Authorization with specific Resource / Model

There are situations where we need to take the subject of permission into consideration when defining a Gate.  For example, who can reply to a ticket in our example scenario?

  1. Any user who can provide_ticket_support .
  2. The user who has raised the ticket – role doesn’t matter in this case.

So, if we try to define a gate to check who can reply_ticket, we’ll require the ticket entity along with the user to check the creator of the ticket. Laravel Gate allows us to pass additional context to gate functions to handle these cases.

Let’s define our new gate reply_ticket.

Gate::define('reply_ticket', function (User $user, Ticket $ticket) {
    return Gate::allows('provide_ticket_support') || $user->id === $ticket->user_id;

We have to supply the $ticket when using the gate as an additional argument. For example, in the view files, we can display the reply form like this:

@can('reply_ticket', $ticket)

<form id="reply-ticket" method="POST" action="...">
    <!-- form fields for submitting reply -->


Similarly, the first line of the controller method can be:

Gate::authorize('reply_ticket', $ticket);

Note: In Gate-related blade directives and Gate Facade methods, the current user will be automatically passed. But you need to manually supply additional arguments, if any.

Done! We have securely implemented the example scenario we have planned. 😎

Other Laravel Gate features you should know about

A few more points that we didn’t discuss in implementing the above scenario, but you should be aware of. This will help you to choose right option in times.

Route::get('/update/tickets/{ticket}', 'TicketController@edit')
  • There are a good number of methods in Gate Facade for using in different scenarios including:
allowsCheck if user have the given permission
deniesCheck if user DO NOT have the given permission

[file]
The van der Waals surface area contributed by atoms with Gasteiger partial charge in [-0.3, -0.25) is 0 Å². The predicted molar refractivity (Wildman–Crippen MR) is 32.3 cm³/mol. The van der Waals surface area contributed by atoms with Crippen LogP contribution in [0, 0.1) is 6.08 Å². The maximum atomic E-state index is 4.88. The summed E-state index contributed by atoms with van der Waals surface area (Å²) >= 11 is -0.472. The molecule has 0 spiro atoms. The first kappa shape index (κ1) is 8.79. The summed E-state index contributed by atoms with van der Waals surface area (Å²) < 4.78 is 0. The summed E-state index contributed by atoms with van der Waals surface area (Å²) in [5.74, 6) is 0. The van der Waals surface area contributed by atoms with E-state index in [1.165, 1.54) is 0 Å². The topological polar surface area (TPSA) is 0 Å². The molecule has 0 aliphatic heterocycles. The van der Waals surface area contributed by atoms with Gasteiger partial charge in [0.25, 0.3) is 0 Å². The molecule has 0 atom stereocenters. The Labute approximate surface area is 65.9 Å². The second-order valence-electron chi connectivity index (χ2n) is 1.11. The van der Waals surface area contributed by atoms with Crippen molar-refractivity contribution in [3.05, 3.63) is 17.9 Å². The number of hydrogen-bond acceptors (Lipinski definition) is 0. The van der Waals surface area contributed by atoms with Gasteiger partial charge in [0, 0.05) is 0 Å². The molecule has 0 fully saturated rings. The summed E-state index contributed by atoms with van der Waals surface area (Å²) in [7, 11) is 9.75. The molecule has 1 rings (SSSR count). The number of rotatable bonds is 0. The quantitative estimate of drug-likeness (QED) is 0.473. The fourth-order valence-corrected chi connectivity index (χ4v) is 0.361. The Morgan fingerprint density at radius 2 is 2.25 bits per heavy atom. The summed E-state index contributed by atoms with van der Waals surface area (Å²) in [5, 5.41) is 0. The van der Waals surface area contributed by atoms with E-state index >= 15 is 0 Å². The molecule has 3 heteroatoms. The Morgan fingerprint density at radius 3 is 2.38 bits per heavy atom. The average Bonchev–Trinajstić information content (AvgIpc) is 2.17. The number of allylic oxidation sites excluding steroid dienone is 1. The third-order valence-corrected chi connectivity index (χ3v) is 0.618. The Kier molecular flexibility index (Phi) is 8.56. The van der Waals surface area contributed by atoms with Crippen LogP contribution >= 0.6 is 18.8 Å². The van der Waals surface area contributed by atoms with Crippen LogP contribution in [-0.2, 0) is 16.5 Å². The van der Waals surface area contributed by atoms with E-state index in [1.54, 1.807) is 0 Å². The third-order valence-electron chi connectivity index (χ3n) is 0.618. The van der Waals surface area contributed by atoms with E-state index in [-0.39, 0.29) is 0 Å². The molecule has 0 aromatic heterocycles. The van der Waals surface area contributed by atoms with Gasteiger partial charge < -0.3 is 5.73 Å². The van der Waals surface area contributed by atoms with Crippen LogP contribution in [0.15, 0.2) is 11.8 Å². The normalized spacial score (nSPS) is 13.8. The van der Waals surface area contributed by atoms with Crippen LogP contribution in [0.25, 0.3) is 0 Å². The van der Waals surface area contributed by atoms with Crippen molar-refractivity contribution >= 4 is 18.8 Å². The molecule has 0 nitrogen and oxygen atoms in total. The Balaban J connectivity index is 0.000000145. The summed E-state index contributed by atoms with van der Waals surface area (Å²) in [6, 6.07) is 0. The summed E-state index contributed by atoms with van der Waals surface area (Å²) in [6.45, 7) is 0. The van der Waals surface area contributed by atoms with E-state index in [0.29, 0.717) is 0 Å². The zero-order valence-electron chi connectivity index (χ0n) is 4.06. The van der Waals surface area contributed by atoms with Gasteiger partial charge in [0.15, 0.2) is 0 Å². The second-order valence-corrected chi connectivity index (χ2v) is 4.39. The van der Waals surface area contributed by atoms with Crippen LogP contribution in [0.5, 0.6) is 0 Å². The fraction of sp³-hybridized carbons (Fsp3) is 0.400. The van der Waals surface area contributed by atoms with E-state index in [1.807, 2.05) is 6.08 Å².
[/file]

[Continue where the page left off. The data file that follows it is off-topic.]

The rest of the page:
checkChecks if a single or array of permissions are allowed
anyChecks if at least one permission from an array is allowed.
noneChecks if none of the array of permission is allowed.
authorizeThrows AuthorizationException unless the permission is allowed

Find them all  here.
Also there are blade directives for similar purposes like @can, @cannot, @canany etc.

  • Similar to controller methods, Gate methods also can be defined in class and referred as callback in definition.
Gate::define('update-ticket', [TicketAuthorization::class, 'update']);
  • You may use another, previously defined gate in gate definition. We did it in defining reply_ticket above.
  • Need to approve all the authorization for a user? Want to block everything (e.g. for banned users)? Gate::before()  and Gate::after() methods are here to help. They’ll be called before/after any other authorization checks. If it returns a non-null value, that would be used as the authorization check result. And, you may define any number of before/after callbacks.
Gate::before(function ($user, $ability) {
    if ($user->isBanned()) {
        return false;

See details here.

Last’s close the gate for today 👋

It was only a single entity – Ticket in our example. Let’s think of a real world application where you may have 20, 40, or 100s of entities. And we’d be required to define various types of permissions for them. Can you imagine how cumbersome and unmaintainable that can become if we try to define them with 1000s of Gate::define() in AuthServiceProvider? This is where Policy comes into play. I was thinking of writing another detailed, step by step guide on using Laravel Policy. Should I?

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Thanks you! 🤗